Uhm, no one said that the bulk of the US future airplanes must take off and land like helicopters - there are three variants of the F-35, and only the F-35B (which will be bought by the US Marine Corp, as well as the UK) has VTOL capability. The bulk of the F-35 order (around 1,600 planes at last count) will consist of the F-35A, which is completely conventional. The third variant is the F-35C, for the US Navy.

It helps your argument if you actually sound like you know wtf you are bitching about.

Re:90 day budget (1)

AlabamaCajun (2710177) | about 8 months ago | (#46472271)

Why don't we just fly a couple of the friggen F35s to mars and use them their. That would give other superpowers reason to put military hardware in the pink skies also. That in turn would give the red planet some CIA green.

Re:90 day budget (0, Flamebait)

wiredlogic (135348) | about 8 months ago | (#46471181)

Typical NASA waste.

Re:90 day budget (0)

Anonymous Coward | about 8 months ago | (#46471413)

Luckily the future of space exploration isn't NASA, just mothball it and cut your losses. Time to let real scientists achieve the bridge that NASA cannot achieve because of the shortsightedness and the lack of conviction of the American people.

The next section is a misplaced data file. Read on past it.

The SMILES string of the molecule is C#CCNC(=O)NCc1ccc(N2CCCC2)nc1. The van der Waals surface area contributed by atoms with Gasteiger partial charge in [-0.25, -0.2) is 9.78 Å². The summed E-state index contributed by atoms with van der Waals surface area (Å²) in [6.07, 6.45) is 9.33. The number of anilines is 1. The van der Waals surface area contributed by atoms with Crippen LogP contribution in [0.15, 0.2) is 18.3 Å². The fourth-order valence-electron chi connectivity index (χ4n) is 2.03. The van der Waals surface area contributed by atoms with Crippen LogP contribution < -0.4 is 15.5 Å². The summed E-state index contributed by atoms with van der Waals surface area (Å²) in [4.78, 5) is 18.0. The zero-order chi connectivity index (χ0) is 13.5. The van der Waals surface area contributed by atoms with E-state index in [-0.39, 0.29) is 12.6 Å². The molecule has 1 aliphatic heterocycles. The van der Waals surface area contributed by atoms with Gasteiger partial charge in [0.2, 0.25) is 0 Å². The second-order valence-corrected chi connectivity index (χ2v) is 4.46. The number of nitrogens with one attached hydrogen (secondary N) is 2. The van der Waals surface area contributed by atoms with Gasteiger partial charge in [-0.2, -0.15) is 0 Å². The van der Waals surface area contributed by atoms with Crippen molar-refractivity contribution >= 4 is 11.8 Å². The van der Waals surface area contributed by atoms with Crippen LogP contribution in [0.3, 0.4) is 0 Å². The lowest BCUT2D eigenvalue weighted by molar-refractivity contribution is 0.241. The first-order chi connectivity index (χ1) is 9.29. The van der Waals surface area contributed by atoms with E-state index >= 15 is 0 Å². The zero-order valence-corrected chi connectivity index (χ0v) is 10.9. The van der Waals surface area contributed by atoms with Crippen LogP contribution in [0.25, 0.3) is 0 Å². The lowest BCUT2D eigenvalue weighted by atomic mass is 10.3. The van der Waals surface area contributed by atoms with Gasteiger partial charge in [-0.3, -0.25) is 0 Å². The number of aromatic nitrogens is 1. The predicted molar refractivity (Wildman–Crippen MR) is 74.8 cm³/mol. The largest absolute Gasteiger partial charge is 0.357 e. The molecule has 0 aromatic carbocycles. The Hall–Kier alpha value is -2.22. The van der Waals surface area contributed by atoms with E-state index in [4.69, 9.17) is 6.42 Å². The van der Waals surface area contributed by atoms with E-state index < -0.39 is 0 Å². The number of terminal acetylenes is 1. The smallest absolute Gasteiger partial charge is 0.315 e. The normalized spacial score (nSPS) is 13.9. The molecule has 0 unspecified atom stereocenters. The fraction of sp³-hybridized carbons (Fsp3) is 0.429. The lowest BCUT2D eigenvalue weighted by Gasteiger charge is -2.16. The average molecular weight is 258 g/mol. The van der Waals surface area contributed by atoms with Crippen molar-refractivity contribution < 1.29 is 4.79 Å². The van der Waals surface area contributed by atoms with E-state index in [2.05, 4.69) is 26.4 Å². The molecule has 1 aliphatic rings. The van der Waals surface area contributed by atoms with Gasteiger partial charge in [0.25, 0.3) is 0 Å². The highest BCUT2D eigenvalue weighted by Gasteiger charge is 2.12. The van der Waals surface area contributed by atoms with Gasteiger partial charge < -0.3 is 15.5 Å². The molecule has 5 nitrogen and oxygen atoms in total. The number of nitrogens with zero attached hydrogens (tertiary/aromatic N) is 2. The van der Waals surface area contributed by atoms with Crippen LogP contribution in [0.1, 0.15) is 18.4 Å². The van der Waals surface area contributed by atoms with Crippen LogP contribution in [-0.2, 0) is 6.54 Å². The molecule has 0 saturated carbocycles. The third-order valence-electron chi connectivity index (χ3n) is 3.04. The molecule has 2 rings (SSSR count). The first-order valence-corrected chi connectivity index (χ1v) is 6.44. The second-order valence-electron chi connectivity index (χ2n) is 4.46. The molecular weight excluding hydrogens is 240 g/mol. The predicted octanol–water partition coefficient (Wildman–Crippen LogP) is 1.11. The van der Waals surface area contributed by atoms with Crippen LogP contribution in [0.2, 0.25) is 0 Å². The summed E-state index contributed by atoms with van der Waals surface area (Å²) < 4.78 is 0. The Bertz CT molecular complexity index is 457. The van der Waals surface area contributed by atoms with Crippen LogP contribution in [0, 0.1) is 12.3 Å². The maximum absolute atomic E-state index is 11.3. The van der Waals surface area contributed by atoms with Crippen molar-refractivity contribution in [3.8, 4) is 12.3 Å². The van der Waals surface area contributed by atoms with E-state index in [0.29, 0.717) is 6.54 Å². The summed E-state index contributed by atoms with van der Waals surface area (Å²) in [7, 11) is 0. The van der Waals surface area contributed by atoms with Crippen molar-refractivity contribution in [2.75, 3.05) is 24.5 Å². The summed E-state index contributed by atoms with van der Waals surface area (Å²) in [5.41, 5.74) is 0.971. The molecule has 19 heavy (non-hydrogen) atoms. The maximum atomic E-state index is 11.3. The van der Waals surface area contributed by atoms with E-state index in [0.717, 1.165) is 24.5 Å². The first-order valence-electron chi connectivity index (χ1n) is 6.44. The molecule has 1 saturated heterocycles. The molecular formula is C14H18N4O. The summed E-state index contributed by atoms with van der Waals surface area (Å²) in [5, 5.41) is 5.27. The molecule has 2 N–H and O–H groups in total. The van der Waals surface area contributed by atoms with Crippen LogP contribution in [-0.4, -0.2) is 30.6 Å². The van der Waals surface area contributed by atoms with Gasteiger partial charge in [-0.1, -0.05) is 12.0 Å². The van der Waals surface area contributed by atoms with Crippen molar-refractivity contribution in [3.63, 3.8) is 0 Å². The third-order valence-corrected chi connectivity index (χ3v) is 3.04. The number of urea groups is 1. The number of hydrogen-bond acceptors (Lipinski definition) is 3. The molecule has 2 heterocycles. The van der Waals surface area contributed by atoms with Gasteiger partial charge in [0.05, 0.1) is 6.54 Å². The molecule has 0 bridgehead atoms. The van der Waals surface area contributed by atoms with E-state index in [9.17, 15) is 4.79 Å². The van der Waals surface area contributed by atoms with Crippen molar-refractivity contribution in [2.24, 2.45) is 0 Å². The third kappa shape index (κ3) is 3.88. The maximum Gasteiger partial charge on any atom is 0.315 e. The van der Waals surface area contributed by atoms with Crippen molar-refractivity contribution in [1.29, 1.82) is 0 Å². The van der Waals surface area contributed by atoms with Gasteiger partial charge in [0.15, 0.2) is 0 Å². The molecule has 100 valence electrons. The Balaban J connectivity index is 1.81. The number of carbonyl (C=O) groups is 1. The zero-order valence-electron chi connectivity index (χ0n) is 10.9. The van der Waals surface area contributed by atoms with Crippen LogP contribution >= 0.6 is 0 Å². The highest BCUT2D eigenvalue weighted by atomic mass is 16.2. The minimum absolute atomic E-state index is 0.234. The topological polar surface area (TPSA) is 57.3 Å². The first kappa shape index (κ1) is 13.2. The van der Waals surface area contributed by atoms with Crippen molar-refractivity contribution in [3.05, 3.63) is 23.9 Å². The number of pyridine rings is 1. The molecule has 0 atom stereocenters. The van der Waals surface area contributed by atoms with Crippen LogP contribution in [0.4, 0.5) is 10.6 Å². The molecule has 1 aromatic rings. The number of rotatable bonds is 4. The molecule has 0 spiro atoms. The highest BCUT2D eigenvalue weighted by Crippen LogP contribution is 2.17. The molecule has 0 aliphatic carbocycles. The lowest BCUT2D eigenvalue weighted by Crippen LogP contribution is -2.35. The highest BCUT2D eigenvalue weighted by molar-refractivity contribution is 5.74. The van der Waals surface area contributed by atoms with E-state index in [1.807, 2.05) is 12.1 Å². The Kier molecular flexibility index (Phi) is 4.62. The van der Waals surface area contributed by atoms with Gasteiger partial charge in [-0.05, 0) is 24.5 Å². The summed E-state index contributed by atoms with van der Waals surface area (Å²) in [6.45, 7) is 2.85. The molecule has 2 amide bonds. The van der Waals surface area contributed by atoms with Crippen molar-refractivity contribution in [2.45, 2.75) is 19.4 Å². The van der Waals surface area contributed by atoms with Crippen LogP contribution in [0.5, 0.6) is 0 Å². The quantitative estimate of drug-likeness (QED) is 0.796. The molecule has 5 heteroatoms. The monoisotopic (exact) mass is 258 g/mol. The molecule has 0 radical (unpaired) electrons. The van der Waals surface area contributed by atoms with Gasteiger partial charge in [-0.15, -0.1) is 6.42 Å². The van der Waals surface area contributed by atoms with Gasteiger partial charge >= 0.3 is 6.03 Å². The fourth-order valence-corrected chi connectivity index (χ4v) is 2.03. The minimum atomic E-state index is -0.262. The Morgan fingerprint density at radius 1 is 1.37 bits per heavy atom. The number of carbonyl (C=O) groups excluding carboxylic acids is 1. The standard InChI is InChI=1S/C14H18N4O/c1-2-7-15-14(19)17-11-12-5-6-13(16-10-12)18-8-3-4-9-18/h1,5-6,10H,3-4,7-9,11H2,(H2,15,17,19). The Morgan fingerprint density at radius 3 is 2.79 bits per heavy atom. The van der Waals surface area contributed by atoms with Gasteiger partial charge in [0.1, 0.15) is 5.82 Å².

Re:90 day budget (0)

Anonymous Coward | about 8 months ago | (#46471509)

We need separation of science and state. To get there without violence I think we need to end NIH/NASA/etc and provide 10 years of grad student level stipends for everyone affected as they go learn a different field of science for new perspective.

Not just the ongoing missions are being cut (0)

Anonymous Coward | about 8 months ago | (#46470857)

Science funding has been cut across the board at NASA.

Sounds like the rover needs a Kick Starter (1)

Anonymous Coward | about 8 months ago | (#46470859)

Who's going to create one?

Getting to close to (1)

future assassin (639396) | about 8 months ago | (#46470873)

debunking that life only excists on Earth?

Re:Getting to close to (0)

Anonymous Coward | about 8 months ago | (#46470895)

Excists, you keep using that word. I do not think it means what you think it means.

Re:Getting to close to (0)

Anonymous Coward | about 8 months ago | (#46471757)

Or the word "to", for that matter.

Re:Getting to close to (0)

Anonymous Coward | about 8 months ago | (#46470913)

Troll

Give control to the internet (5, Interesting)

JesseJMH (3495217) | about 8 months ago | (#46470881)

For a monthly fee, they should allow commoners to send commands to the rover. Lets see how fast the internet can break it! Bonus points for getting to the scale of twitch plays Pokemon.

Re:Give control to the internet (1)

Alex Vulpes (2836855) | about 8 months ago | (#46470901)

Oh man, I wish I had mod points. That is awesome.